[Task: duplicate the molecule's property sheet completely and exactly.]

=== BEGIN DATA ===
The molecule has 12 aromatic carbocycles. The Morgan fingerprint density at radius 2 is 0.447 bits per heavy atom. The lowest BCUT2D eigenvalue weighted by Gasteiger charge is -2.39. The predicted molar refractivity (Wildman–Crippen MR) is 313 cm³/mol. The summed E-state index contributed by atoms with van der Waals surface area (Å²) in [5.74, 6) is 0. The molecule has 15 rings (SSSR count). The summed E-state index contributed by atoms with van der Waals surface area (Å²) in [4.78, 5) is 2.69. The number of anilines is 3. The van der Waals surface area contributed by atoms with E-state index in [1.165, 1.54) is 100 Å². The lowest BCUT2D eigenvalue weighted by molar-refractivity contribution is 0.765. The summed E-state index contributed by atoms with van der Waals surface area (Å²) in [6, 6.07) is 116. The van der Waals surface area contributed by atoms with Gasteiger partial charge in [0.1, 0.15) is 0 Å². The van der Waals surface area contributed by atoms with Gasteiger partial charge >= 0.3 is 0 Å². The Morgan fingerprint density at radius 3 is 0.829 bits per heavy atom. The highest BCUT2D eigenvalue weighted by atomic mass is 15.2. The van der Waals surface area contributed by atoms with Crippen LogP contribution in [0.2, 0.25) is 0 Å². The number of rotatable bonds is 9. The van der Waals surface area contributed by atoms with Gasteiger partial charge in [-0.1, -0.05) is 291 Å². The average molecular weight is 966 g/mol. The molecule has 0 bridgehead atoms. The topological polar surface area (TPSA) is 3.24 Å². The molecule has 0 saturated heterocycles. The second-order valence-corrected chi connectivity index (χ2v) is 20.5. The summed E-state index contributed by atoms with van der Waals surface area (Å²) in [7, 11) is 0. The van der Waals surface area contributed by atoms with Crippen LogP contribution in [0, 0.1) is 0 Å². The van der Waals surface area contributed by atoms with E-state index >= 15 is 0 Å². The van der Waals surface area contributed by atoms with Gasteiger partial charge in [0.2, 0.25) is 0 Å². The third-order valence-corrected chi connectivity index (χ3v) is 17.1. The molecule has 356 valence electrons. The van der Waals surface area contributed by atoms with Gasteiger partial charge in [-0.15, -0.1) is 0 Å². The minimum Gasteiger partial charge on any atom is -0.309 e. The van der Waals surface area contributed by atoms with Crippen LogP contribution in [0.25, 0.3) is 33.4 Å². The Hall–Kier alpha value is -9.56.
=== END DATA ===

The molecule has 12 aromatic carbocycles. The Morgan fingerprint density at radius 2 is 0.447 bits per heavy atom. The lowest BCUT2D eigenvalue weighted by Gasteiger charge is -2.39. The predicted molar refractivity (Wildman–Crippen MR) is 313 cm³/mol. The summed E-state index contributed by atoms with van der Waals surface area (Å²) in [5.74, 6) is 0. The molecule has 15 rings (SSSR count). The summed E-state index contributed by atoms with van der Waals surface area (Å²) in [4.78, 5) is 2.69. The number of anilines is 3. The van der Waals surface area contributed by atoms with E-state index in [1.165, 1.54) is 100 Å². The lowest BCUT2D eigenvalue weighted by molar-refractivity contribution is 0.765. The summed E-state index contributed by atoms with van der Waals surface area (Å²) in [6, 6.07) is 116. The van der Waals surface area contributed by atoms with Gasteiger partial charge in [0.1, 0.15) is 0 Å². The van der Waals surface area contributed by atoms with Gasteiger partial charge >= 0.3 is 0 Å². The Morgan fingerprint density at radius 3 is 0.829 bits per heavy atom. The highest BCUT2D eigenvalue weighted by atomic mass is 15.2. The van der Waals surface area contributed by atoms with Crippen LogP contribution in [0.2, 0.25) is 0 Å². The number of rotatable bonds is 9. The van der Waals surface area contributed by atoms with Gasteiger partial charge in [-0.1, -0.05) is 291 Å². The average molecular weight is 966 g/mol. The molecule has 0 bridgehead atoms. The topological polar surface area (TPSA) is 3.24 Å². The molecule has 0 saturated heterocycles. The second-order valence-corrected chi connectivity index (χ2v) is 20.5. The summed E-state index contributed by atoms with van der Waals surface area (Å²) in [7, 11) is 0. The van der Waals surface area contributed by atoms with Crippen LogP contribution in [0, 0.1) is 0 Å². The van der Waals surface area contributed by atoms with E-state index >= 15 is 0 Å². The van der Waals surface area contributed by atoms with Gasteiger partial charge in [0.2, 0.25) is 0 Å². The third-order valence-corrected chi connectivity index (χ3v) is 17.1. The molecule has 356 valence electrons. The van der Waals surface area contributed by atoms with Gasteiger partial charge in [-0.15, -0.1) is 0 Å². The minimum Gasteiger partial charge on any atom is -0.309 e. The van der Waals surface area contributed by atoms with Crippen LogP contribution in [0.25, 0.3) is 33.4 Å². The Hall–Kier alpha value is -9.56.